Movie Review: ‘The Accountant’

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Watching actors play against type is always an interesting exercise, and Ben Affleck is given an opportunity to do exactly that in The Accountant. The latest offering from director Gavin O’Connor finds the Oscar winner shedding his charming smile and often rugged appearance for impeccably tailored suits, spectacles, and a high-functioning form of autism that has rendered him a bona fide mathematical genius.

Working out of a tiny office in a strip mall that also contains a laundromat and a Chinese eatery, Christian Wolff (Affleck) doesn’t have the sort of lifestyle that one would expect from an accountant who the US Treasury suspects of uncooking the books for some of the world’s most dangerous criminals. He flies under the radar, using numerous aliases and always being careful not to be photographed, but after decades of work Director Ray King (J.K. Simmons) is finally closing in on Wolff’s identity – thanks mostly to the legwork of a young trainee (Cynthia Addai-Robinson).

Meanwhile, the CEO (John Lithgow) of global bio-medical tech conglomerate Living Robotics has just hired Wolff to dig through 15 years of financial records after low-level financial analyst Dana Cummings (Anna Kendrick) stumbles upon a discrepancy. She takes an immediate interest in the handsome accountant, but Wolff is much more comfortable poring over mountains of ledgers than making small talk about pocket protectors and their shared profession. He works through the night, scribbling calculations on the windows of the conference room he’s been assigned to, and by the time Dana returns the next morning it looks more like Wolff may have cracked the code for time travel than unraveled a tangled knot of monetary malfeasance.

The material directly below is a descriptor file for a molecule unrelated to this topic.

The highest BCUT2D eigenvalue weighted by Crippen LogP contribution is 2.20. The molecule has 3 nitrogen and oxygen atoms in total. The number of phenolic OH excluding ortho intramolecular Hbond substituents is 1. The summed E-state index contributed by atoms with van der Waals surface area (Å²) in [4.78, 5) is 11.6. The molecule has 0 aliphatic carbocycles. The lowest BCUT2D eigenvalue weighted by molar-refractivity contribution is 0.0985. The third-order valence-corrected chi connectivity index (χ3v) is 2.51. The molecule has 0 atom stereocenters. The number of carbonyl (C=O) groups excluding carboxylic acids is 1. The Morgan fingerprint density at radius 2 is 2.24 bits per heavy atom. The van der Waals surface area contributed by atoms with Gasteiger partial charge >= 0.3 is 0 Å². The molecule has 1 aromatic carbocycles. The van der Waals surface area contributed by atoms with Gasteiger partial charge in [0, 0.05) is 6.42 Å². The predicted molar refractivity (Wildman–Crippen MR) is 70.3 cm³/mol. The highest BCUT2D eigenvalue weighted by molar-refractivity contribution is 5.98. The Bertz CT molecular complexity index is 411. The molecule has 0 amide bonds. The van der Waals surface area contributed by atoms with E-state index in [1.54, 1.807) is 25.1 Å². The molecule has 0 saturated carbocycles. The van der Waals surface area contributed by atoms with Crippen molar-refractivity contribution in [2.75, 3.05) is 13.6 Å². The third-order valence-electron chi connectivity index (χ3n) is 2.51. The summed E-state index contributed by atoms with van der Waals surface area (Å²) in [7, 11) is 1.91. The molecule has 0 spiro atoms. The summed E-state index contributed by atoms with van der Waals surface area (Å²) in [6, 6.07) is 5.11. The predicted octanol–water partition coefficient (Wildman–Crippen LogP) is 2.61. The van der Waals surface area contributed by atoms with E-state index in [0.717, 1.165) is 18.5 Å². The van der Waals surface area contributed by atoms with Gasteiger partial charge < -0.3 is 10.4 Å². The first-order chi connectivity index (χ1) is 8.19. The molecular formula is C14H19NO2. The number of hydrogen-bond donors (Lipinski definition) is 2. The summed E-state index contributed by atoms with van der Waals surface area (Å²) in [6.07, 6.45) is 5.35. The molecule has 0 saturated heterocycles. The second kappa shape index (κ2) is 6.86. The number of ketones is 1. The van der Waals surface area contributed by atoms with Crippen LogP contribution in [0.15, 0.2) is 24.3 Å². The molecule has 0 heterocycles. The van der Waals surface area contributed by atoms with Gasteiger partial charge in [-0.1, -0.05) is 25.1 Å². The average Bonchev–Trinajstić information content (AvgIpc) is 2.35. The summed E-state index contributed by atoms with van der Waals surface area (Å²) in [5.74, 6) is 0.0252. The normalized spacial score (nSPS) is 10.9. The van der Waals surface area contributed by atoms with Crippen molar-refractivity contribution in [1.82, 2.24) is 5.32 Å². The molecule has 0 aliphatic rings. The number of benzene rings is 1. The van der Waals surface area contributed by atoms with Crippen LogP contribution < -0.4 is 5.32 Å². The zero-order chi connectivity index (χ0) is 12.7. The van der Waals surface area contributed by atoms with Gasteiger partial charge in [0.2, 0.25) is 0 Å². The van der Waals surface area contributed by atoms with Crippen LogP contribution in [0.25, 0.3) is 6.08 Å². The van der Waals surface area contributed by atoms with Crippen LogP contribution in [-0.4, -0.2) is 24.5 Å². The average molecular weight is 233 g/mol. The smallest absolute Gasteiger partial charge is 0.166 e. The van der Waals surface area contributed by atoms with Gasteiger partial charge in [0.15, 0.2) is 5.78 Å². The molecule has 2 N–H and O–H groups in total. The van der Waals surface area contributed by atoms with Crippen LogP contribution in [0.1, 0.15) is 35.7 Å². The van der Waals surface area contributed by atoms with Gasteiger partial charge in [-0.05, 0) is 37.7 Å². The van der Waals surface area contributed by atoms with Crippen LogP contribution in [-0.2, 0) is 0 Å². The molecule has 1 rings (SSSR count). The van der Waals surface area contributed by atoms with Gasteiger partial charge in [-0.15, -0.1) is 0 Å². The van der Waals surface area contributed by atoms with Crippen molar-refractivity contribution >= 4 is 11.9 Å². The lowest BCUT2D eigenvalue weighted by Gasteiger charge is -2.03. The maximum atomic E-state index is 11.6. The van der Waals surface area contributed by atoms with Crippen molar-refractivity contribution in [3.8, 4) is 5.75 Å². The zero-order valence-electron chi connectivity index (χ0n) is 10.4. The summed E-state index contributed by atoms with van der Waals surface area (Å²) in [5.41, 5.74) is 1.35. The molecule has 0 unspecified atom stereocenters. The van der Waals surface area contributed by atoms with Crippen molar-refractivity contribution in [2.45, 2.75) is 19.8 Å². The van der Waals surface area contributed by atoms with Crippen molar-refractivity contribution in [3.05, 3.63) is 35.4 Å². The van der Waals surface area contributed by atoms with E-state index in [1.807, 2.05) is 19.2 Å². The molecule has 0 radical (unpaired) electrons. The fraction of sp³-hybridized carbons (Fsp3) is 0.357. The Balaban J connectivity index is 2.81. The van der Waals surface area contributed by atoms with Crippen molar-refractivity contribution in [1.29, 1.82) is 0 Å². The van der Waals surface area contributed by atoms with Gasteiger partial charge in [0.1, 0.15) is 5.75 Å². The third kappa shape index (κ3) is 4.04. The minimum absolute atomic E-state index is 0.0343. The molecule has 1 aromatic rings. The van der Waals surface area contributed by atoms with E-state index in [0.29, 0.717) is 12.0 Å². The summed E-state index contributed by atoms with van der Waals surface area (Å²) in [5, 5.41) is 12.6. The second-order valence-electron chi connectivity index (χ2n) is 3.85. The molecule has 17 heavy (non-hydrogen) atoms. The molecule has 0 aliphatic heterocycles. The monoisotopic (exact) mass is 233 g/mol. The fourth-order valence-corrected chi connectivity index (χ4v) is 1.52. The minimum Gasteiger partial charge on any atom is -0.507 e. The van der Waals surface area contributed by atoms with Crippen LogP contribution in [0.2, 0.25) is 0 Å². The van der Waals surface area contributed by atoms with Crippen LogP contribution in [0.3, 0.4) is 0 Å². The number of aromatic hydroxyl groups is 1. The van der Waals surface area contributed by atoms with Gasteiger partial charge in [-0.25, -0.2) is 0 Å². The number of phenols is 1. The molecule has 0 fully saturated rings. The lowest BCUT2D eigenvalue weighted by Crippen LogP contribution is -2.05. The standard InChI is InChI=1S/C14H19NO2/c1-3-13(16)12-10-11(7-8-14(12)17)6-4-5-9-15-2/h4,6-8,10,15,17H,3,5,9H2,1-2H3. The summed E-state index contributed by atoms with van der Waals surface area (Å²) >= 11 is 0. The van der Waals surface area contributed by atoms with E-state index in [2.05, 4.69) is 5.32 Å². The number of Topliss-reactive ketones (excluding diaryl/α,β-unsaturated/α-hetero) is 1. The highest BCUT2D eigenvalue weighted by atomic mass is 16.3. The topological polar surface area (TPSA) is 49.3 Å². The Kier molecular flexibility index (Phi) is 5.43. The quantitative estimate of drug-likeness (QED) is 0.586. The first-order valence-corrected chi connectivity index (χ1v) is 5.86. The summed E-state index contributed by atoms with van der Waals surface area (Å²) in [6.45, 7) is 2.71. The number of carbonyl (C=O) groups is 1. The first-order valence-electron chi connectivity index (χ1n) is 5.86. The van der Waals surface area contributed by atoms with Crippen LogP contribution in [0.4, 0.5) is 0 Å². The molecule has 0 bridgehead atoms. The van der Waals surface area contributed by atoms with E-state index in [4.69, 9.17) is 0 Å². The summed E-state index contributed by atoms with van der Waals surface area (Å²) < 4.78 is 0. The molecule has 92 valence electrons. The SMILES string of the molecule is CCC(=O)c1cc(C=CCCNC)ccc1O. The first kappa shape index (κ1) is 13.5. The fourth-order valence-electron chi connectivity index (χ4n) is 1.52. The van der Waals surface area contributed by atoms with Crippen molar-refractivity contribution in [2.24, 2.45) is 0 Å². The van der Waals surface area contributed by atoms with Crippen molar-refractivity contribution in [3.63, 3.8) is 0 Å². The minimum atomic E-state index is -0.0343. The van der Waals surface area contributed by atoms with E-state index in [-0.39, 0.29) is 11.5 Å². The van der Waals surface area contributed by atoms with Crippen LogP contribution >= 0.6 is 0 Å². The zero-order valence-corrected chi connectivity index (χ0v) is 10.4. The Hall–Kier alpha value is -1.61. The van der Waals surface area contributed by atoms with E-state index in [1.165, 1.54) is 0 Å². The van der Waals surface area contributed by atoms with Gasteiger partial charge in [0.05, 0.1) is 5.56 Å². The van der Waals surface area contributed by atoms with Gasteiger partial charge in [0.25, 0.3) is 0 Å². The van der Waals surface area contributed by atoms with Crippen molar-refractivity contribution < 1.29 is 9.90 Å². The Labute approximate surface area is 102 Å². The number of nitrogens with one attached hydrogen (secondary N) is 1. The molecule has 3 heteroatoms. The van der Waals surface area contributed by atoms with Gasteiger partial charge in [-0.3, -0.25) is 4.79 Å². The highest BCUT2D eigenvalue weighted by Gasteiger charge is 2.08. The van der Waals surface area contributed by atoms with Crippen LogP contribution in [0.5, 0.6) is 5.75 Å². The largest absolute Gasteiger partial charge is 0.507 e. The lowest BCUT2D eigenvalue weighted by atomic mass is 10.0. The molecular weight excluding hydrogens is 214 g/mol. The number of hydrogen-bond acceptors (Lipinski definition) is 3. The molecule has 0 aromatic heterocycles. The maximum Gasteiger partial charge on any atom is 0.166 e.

Throughout these proceedings, we’re also treated to frequent flashbacks that help us piece together precisely how Wolff developed into the sort of person who keeps an Airstream trailer stocked with cash, assault weapons and original Jackson Pollack paintings in a storage unit on the outskirts of town, or how he managed to cultivate the elite hand-to-hand combat skills he uses to dispatch the army of goons set upon him by a ruthless assassin named Brax (Jon Bernthal). Just like the jigsaw puzzle that a pre-teen Wolff completes during a visit to a facility for children with special needs, the big picture slowly comes into focus with each new revelation.

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Affleck’s incredibly engaging portrayal of Wolff is also a credit to O’Connor’s handling of the subject matter, and the choice to never treat the character as though his affliction is a handicap. Too many films have portrayed autism and other mental illness as an unfortunate curse, but The Accountant takes a more nuanced and even-handed approach, even finding humor in some of Wolff’s exchanges with other characters while never giving the impression that the jokes are coming at the protagonist’s expense.

Working from Bill Dubuque’s pulpy-as-hell script (which landed on the 2011 “Black List” of best unproduced screenplays), O’Connor deftly juggles the film’s numerous narrative threads while striking a balance between action and solemnity that will feel instantly familiar to fans of his well-received MMA drama Warrior. Admittedly, The Accountant occasionally drifts into territory that borders on farcical, but always manages to rein itself in at just the right moment before straining the limits of credulity to their breaking point. The result is a dramatic thriller that’s been tossed into a blender with a gleefully silly action flick and has come out far more compelling than either of those ideas would have been on their own, and also comes as a welcome reminder that even though the box office tends to be overrun with huge studio tentpoles and blockbuster franchises, Hollywood hasn’t quite run out of great ideas just yet.

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A surprisingly successful blend of dramatic thriller and goofy action flick, with an incredibly engaging performance from Ben Affleck as an autistic accountant with a flair for long-rang marksmanship and brutal hand-to-hand fisticuffs.

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